It is pleasant to see a healthy, sensible attitude to the future of longevity spreading more widely through that great and continuous discussion that is the internet. See this post, for example:
Not being a scientist it was this argument that had most interest to me. I lack the knowledge to be able to comment on reversing damage to cells but I can take issue with the belief that to be human is to die at 70 or even 100.
I find such a belief patronising and analogous to “well-travelled” middle Englanders who take delight in pronouncing how long is appropriate in a particular holiday destination. Tell one of these “know-it-alls” you are going to Paris and they will say “Oh how lovely. Mind you, you wouldn’t want more than a week there. You will have seen everything in a week”. (“See everything in Paris in a week ” I silently cry incredulously) These people will also advise on 2 week limits for a beach holiday (obviously Robinson Crusoe went wrong here) or a minimum period in relation to more far flung destinations like Australia (“Oh you must go for 3 weeks to make it worth while”). Such statements that come out as ex cathedra pronouncements rather than personal preferences put my back up and I snobbily tell them I once went to Chile for a 4 day visit.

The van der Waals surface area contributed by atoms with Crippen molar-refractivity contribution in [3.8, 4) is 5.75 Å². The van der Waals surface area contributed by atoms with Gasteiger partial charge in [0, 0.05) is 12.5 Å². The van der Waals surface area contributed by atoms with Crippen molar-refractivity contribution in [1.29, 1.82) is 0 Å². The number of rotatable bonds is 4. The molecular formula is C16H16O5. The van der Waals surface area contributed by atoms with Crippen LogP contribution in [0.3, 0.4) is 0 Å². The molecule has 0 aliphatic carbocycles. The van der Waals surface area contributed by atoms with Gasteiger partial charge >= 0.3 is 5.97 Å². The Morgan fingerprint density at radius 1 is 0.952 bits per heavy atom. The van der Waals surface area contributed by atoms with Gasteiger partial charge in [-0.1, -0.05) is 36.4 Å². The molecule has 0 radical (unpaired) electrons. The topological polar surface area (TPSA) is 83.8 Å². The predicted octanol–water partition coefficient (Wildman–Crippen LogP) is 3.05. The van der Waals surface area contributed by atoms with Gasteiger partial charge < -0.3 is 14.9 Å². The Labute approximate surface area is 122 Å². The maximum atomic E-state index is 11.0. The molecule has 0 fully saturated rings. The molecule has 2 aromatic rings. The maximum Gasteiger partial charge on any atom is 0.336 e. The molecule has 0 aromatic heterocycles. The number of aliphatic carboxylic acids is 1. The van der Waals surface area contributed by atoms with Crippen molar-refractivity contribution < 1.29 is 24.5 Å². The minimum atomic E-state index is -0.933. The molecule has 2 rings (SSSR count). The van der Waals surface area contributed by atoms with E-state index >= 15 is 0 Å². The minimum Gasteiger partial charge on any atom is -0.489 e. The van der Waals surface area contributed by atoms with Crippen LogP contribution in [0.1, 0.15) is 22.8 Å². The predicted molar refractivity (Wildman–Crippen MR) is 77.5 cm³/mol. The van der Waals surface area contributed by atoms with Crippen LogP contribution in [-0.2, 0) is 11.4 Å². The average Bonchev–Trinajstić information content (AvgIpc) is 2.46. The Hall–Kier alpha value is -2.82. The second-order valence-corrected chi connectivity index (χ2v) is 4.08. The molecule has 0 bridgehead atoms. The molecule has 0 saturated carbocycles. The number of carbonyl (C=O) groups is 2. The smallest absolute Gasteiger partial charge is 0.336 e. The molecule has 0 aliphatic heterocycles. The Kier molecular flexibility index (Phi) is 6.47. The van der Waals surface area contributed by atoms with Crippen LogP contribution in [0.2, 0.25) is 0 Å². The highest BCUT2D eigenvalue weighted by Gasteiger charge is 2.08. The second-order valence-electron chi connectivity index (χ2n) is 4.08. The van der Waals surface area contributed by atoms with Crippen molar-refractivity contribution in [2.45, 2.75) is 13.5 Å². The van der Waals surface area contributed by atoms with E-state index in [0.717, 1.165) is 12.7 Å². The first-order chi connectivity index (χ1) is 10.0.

Anyway, to return to life, I find statements that human life is limited to 100 years similar to a suburban philosopher saying “Life as a human being. 70 years is nice but you wouldn’t want more than a 100. 110 is too much. Whatever next you’ll be spending a fortnight in Rome!”
Maybe the biggest obstacle to a successful 1,000 year life is our attitudes. By our 20s many of us think we know it all. In our current age especially there is a world weary cynicism, “we’ve seen it all before” attitude. It’s not cool to be surprised, even amazed.
Well if Mr. de Grey is right I would like to think I would be happy to learn something completely new on my 383 rd birthday. When we fear age now, we think of decline and illness but if aging could be “cured” we would be as healthy at 650 as at 35.
What we can achieve for the future of rejuvenation or longevity science is a function of how large and dedicated an infrastructure can be built. The speed with which that infrastructure can be built, and its research community populated, is a function of public support and understanding of the scientific quest to understand, repair and prevent the molecular damage of aging. The more people who come to see matters as in the quoted passage above, the faster this process will progress.